No success for Glaxo in protecting purple colour mark

The General Court agreed with the EUIPO that a colour mark for a particular shade of purple was non-distinctive in relation to pharmaceutical and medical goods

19 October 2020

Glaxo Group Ltd v EUIPO, ECLI:EU:T:2020:405 (T‑187/19)

Background

In 2015 Glaxo Group Ltd applied for an EU trade mark (EUTM) registration for a single purple colour mark with the description 'Purple – Pantone: 2587C', covering a narrow specification of goods in Classes 5 and 10 relating to pharmaceutical preparations and inhalers for the treatment of asthma and/or chronic obstructive pulmonary disease.

The mark was rejected under initial examination as being devoid of distinctive character, and Glaxo responded with evidence of acquired distinctiveness of the mark through use. The EU Intellectual Property Office (EUIPO) accepted that the evidence submitted was sufficient to find the requisite level of acquired distinctiveness and published the application.

Unfortunately for Glaxo, this was not the end of the matter, with the mark then facing oppositions, third-party observations, and ultimately a further absolute grounds objection by the EUIPO going back on its earlier acceptance and refusing the application as being neither inherently distinctive, nor having acquired distinctiveness. This objection was backed by third-party and online evidence that inhalers are often classified by colour and, in some EU member states, it is known that purple inhalers contain certain combinations of medicinal products to treat asthma. Therefore, the mark would be seen purely as an indication of certain characteristics of the goods, not an indication of commercial origin.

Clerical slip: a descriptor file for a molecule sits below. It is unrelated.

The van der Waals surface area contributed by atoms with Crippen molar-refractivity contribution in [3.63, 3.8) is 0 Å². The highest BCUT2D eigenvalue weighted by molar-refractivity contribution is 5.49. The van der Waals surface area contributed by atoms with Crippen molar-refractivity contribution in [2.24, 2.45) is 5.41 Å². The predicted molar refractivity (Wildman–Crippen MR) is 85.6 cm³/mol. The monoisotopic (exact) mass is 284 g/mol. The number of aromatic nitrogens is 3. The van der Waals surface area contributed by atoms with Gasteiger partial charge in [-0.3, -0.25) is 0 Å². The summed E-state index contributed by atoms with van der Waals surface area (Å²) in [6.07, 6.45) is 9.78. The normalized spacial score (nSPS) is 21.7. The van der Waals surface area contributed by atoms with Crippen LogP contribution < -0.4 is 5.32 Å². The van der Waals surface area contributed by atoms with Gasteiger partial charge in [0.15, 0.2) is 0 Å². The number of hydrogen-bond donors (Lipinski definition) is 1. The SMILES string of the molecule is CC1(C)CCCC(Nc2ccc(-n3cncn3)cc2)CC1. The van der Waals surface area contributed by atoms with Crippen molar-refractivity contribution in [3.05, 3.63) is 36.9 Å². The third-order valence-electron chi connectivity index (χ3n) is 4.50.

Glaxo appealed to the Board of Appeal of the EUIPO, to no avail, and then to the General Court.

General Court judgment

Glaxo alleged that the Board had:

  • incorrectly assessed the inherent distinctiveness of the mark;
  • wrongly required more than a minimum level of distinctiveness; and
  • erred in not finding the requisite level of acquired distinctiveness, including errors in the assessment of the relevant public and the surveys, and failure to extrapolate from the evidence.

The General Court dismissed each of these pleas.

Regarding (1) and (2), the Board did not incorrectly assess the inherent distinctive character of the mark – it did lack this – and did not require more than a minimum degree of distinctive character – as it found that the mark was devoid of any distinctive character. This was in line with established case law, with the court stating that 'in the case of a colour per se, distinctive character without any prior use is inconceivable save in exceptional circumstances'.

As to (3), the court confirmed that acquired distinctive character through use of a mark 'must be demonstrated throughout the territory of the European Union, and not only for a substantial part or the majority thereof'. The meaning of ‘throughout the European Union’ engages the somewhat contradictory principles that, as explained by the court, whilst it 'would be unreasonable to require proof of such acquisition for each individual member state', if the evidence filed does not cover 'even a part [of the European Union] which is not substantial or consists of only one member state', then distinctive character throughout the European Union cannot be found.